Skip to main content

The great book cull of 2016

Yesterday, I took three boxes of books and left them in a donation container for a local charity shop. Some of them were going back to where I originally bought them, while others were going into circulation as used books for the first time.

These books were the final batch of books from the great book cull of 2016. Last November I decided it made sense to keep my TBR books in the living room where I would see them every day and could select books to read without having to climb over obstacles, which is what I have to do where I kept them previously: in my office/workroom. The bookshelves in there are all situated behind something: desk, worktable, my paper cutter and various boxes of stuff.

In the process of emptying the living room keeper shelves in preparation for switching them for the TBR books, I came across books that I had placed in the keeper category and then never given a thought to until I took them down from the shelves to move them.

It was tempting to reread them to find out why I decided to keep them in the first place, but in the end I reread exactly one book (which I decided to keep) and culled just over 100 others, mostly mysteries and romances, with a handful of travelogues and old text books thrown in for good measure. I also - reluctantly - got rid of some of my 200+ cookbooks, specifically speciality cookbooks about carbohydrate-rich foods that are better off being owned by people who don't have diabetes.


I have managed my goal of culling 100 books from my shelves, and as a matter of fact I made it to about 150 if I count books that I got rid of little by little throughout the year.

Culling these books was easier than I anticipated. I didn't regret letting any of them go, and I hope they end up in good homes where they will be read, respected and hopefully loved.

Comments

Popular posts from this blog

Reading report for January 2014

Here it is, finally: the reading report for January. (February‘s report is in the works: I have it entered into Excel and I just need to transfer it into Word, edit the layout and write the preface. It will either take a couple of days or a couple of months).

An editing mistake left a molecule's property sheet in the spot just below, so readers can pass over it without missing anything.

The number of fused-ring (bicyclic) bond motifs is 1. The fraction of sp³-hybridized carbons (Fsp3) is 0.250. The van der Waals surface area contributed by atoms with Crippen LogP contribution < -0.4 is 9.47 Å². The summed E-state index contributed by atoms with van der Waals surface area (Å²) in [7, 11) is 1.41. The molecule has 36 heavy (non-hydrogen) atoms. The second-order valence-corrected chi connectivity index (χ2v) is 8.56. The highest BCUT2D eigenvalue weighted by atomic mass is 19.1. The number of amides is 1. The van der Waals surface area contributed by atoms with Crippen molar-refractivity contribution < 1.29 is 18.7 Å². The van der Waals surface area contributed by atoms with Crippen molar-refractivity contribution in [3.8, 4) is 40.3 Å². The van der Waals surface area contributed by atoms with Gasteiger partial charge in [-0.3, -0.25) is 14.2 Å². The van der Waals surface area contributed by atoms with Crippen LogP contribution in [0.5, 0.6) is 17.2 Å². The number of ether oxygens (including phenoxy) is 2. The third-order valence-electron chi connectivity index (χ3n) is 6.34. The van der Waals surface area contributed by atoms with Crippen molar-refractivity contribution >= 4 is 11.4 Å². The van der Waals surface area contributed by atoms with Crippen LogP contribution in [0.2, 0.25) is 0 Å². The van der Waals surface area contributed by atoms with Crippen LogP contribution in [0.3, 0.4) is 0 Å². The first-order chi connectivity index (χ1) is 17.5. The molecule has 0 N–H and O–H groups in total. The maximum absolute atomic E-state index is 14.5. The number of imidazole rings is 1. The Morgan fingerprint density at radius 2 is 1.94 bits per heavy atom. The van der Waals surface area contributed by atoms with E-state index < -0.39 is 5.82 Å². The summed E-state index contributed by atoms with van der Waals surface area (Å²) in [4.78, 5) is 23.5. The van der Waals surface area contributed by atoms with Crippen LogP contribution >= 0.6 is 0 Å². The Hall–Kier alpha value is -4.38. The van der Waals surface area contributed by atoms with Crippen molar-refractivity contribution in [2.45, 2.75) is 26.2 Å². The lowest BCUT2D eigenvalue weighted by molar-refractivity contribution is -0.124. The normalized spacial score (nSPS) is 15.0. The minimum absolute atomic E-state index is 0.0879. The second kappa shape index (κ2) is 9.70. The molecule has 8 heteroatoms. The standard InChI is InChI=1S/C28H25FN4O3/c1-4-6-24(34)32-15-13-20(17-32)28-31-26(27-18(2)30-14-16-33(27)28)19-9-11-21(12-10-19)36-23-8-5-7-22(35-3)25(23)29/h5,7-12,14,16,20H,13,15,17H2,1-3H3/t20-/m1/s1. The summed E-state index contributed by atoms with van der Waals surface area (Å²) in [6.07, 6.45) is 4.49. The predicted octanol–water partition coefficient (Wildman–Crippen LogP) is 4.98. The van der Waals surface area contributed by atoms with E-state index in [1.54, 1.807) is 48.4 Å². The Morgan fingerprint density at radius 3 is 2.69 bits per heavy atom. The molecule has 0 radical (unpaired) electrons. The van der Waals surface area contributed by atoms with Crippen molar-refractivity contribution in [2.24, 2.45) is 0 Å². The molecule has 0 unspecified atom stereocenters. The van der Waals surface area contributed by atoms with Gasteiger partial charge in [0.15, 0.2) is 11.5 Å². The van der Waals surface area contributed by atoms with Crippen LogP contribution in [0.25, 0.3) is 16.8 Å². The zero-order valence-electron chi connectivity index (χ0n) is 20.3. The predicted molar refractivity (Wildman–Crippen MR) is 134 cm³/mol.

I finished 26 books in January, although admittedly a number of them were novellas. As I mentioned in my previous post, I delved into a new(ish) type of genre: gay (or M/M) romance. I found everything from genuinely sweet romance to hardcore BDSM, in sub-genres like fantasy, suspense and mystery and even a quartet of entertaining (and unlikely) rock star romances. Other books I read in January include the highly enjoyable memoir of cooking doyenne Julia Child, two straight romances, and Jennifer Worth‘s trilogy of memoirs about her experiences as a midwife in a London slum in the 1950s. I also watched the first season of the TV series based on these books and may (I say 'may') write something about this when I have finis…

Stiff – The curious lives of human cadavers

Originally published in November and December 2004, in 4 parts. Book 42 in my first 52 books challenge.

Author: Mary Roach
Year published: 2003
Pages: 303
Genre: Popular science, biology
Where got: amazon.co.uk

Mom, Dad, what happens after we die?

This is a classic question most parents dread having to answer. While this book doesn’t answer the philosophical/theological part of the question – what happens to the soul? - it does claim to contain answers to the biological part, namely: what happens to the body?



Reading progress for Stiff:
Stiff is proving to be an interesting read. Roach writes in a matter-of-fact journalistic style that makes the subject seem less grim than it really is, but she does on occasion become a bit too flippant about it, I guess in an attempt to distance herself. Although she uses humour to ease the grimness, the jokes – which, by the way, are never about the dead, only the living, especially Roach herself – often fall flat. Perhaps it’s just me, but this is a serio…

How to make a simple origami bookmark

Here are some instructions on how to make a simple origami (paper folding) bookmark:

Take a square of paper. It can be patterned origami paper, gift paper or even office paper, just as long as it’s easy to fold. The square should not be much bigger than 10 cm/4 inches across, unless you intend to use the mark for a big book. The images show what the paper should look like after you follow each step of the instructions. The two sides of the paper are shown in different colours to make things easier, and the edges and fold lines are shown as black lines.


Fold the paper in half diagonally (corner to corner), and then unfold. Repeat with the other two corners. This is to find the middle and to make the rest of the folding easier. If the paper is thick or stiff it can help to reverse the folds.



Fold three of the corners in so that they meet in the middle. You now have a piece of paper resembling an open envelope. For the next two steps, ignore the flap.



Fold the square diagonally in two. You…